45 Post contains images RootsAir : if the 783 is lighter how come it has such a nasty bad range ? Also mention its a shame we won't see many 783's around...its the nicest looking one w
46 FlyingClrs727 : Boeing took out structural weight at the expense of MTOW and strength. The fuel tanks hold just as much fuel as 787-8, but the structure isn't strong
47 EddieDude : Like Gigneil mentioned, AA could get some and base them at MIA. There are lots of passengers between Latin American cities and MIA, and the bellies o
48 DiscoverCSG : That WOULD be revolutionary, now, wouldn't it?
49 Stitch : While the 787-3 has the same tankage by volume as the 787-8, it cannot be filled to that level because of a lighter overall structure. So the 787-3 c
50 Airbazar : Except all signs point to them [A300's] being replaced by A321's and more frequencies added. I think that's the route LH will follow.
51 KC135TopBoom : I think you used sm, as the nm for BOS-LHR distance is 2837nm, BOS-CDG is 2997 nm, that one would be pushing it. JFK-LHR would be pushing it, too, at
52 Post contains images Dank : and potentially abusing some long haul planes between runs. cheers.
53 Post contains images DAYflyer : Did they install ski's instead?? filler filler filler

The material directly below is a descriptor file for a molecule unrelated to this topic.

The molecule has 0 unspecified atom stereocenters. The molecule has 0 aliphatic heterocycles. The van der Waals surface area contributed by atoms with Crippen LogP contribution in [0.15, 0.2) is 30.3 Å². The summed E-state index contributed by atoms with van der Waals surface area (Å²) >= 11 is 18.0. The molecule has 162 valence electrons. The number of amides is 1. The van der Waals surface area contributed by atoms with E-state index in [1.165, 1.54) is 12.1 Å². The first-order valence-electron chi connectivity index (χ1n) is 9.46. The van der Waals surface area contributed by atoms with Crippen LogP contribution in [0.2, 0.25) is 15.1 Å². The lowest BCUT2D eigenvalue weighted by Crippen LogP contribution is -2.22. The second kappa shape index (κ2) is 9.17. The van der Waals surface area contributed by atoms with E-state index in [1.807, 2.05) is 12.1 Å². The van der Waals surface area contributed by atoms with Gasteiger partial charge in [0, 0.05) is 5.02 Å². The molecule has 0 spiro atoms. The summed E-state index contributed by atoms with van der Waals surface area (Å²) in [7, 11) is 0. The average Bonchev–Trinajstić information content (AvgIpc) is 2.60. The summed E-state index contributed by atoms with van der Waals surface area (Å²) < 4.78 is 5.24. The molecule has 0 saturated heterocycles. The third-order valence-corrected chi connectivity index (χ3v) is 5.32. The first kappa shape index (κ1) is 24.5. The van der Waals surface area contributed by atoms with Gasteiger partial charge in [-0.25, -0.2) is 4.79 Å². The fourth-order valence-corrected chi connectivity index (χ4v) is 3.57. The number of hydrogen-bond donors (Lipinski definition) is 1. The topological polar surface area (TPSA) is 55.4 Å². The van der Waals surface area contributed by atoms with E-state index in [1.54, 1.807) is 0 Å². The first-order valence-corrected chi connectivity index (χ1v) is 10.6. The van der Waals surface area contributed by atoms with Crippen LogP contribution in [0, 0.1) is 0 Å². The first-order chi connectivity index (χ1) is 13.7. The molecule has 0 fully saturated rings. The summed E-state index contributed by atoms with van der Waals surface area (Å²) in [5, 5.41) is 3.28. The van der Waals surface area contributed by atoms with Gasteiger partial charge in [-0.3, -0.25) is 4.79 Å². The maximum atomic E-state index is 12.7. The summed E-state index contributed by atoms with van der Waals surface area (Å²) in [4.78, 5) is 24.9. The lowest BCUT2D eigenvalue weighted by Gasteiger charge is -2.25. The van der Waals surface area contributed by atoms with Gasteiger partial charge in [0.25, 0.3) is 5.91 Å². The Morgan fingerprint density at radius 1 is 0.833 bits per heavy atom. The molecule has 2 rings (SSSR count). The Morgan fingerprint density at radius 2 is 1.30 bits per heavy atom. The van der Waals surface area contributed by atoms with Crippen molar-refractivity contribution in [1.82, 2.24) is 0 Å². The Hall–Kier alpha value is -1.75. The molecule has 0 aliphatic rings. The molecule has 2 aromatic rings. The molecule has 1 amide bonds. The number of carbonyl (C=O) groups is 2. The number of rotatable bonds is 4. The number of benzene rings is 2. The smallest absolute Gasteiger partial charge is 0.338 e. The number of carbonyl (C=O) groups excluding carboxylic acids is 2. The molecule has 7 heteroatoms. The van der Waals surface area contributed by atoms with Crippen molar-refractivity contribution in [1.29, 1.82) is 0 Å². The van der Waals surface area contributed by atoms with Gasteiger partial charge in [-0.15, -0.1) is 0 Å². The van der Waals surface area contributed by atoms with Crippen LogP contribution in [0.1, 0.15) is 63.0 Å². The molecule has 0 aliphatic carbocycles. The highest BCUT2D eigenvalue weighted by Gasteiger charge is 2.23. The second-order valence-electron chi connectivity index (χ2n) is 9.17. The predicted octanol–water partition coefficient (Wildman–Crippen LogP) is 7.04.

54 Stitch : If she just carries passengers and their baggage and no additional cargo, then yes. It's hard to decipher Widebodyphotog's charts, but it is looking
55 Dank : That was my reading of the charts. And the more I look at it, the less desirable the -3 looks. It fits a niche, but that's about all. Add in the lack
56 Jholiiday : Hopefully, in the years to come, when the terminal is finished out to originally specified size, they'll address this![Edited 2007-05-03 00:30:16]
57 Ruscoe : An airline should be able to have Boeing build in whatever weight they want in the 54T difference between the 783 and the 8. Of course it will be the
58 Kaitak744 : Sorry. Typo. I meant 767-300ER.
59 Boeing7E7 : ADG-II is an RJ ADG-III is a 737 with winglets (118') ADG-IV is a 787-3 (171' max) ADG-V is a A330/787/777/747 (214' Max) ADG-VI is anything over 214
60 Boeing7E7 : And with a 240-250 pax config and cargo the range is about 3,000nm. A direct replacement for the 767-300 and A300 in domestic/west coast-hawaii use.
61 Stitch : Yes, but how much non-passenger cargo do those flights haul? The 787-3 has to trade non-passenger cargo weight for fuel weight on a significantly hig
62 Zeke : I would think you would need a MTOW increase to about 180t and a OEW increase to make the aircraft useful over that range taking into account winds,